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Why the West shuts out subtle Chinese concepts

By Thorsten Pattberg   (Shanghai Daily)

08:41, September 19, 2012

(Shanghai Daily / Illustration by Zhou Tao)

Sept.28 marks the 2563rd anniversary of the birth of Confucius.

Few people realize that the Bible discourages people from studying foreign languages. The story of the tower of Babel informs us that there is one humanity (God's one), only that "our languages are confused."

From a European historical perspective, that has always meant that, say, any German philosopher could know exactly what the Chinese people were thinking, only that he couldn't understand them. So instead of learning the foreign language, he demanded a translation.

Coincidentally, or maybe not quite so, History with a capital "H" followed the Bible. At the time of the Holy Roman Empire of the German Nation, when German scholars still spoke Latin, the German logician Christian Wolff (1679-1754) got his hands on a Latin translation of the Confucian Classics.

His reaction is as funny as it is disturbing: He reads Kongzi (Confucius) in Latin and says something like "Great, that looks very familiar, I have the feeling that I totally understand this Confucius!" Wolff was so overjoyous with his new mental powers, that he went on to lecture about the Chinese as if he was the king of China.

Among his unforgettable findings were "the motives of the Chinese," "the final purpose of the Chinese," and so on. And, of course, when somebody occasionally asked master Wolff why he didn't visit China, the greatest sinologist of all time played out his greatest intellectual triumph. He replied that "the wisdom of the Chinese was generally not so highly valued that it was necessary to travel there for its sake."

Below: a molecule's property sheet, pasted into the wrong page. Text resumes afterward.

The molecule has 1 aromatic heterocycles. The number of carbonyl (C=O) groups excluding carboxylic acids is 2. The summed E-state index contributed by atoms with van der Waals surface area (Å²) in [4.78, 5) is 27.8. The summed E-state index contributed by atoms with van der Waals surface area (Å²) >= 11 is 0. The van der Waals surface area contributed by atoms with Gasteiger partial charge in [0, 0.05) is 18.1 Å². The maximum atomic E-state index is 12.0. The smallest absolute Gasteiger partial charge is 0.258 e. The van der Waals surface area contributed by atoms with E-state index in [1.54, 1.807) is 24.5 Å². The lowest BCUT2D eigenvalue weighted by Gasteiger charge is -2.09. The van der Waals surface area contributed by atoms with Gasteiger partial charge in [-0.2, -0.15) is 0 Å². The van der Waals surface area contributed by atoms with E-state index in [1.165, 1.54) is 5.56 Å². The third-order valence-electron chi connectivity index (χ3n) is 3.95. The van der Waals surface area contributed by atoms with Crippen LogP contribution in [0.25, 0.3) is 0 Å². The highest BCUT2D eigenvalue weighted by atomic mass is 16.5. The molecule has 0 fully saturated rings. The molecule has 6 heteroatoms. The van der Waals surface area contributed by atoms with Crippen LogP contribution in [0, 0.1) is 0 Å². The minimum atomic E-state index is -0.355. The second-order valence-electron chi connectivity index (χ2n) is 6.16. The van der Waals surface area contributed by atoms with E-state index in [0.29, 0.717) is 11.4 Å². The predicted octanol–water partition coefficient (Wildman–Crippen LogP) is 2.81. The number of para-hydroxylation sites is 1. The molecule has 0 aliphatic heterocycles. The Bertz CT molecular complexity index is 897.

It's thus pretty much established that History stopped with this Wolff, or at least got too tired and too cynical.

He sufficiently demonstrated that just about any European could become a "China expert" without knowing a single Chinese terminology.

'End of all things'

Since this was true for just about any foreign language, now we know why the German philosopher Immanuel Kant could reasonably announce the "End of All Things," and Georg Hegel could proclaim the "End of History." Both learned men knew very well that they hadn't mastered any non-European language in their lifetime; and they simply assumed that History was a bit like that too.

This attitude in the Western hemisphere has never changed, with the effect that we live in a crazy world today. Most American and European scholars believe that the Chinese "speak their (Western)languages," only that they "talk" in Chinese.

Take the case of "democracy" and "human rights." You may have considered this, but those are European words. Imagine China would return a favor and demand from Europe more wenming and tian ren he yi.

The European attitude is reflected in its translations. Most Westerners simply translate every Chinese key concept into convenient biblical or philosophical terminology. As a result, Germany in the year 2012 of the Lord Jesus Christ, is virtually Chinese-free.

Translation, of course, is an old human habit. But that doesn't mean we shouldn't question it. It was our habit to slay our opponents in battle, but we don't do that any more (except in Afghanistan and Iraq and etc.). Why do we still destroy foreign key vocabulary?

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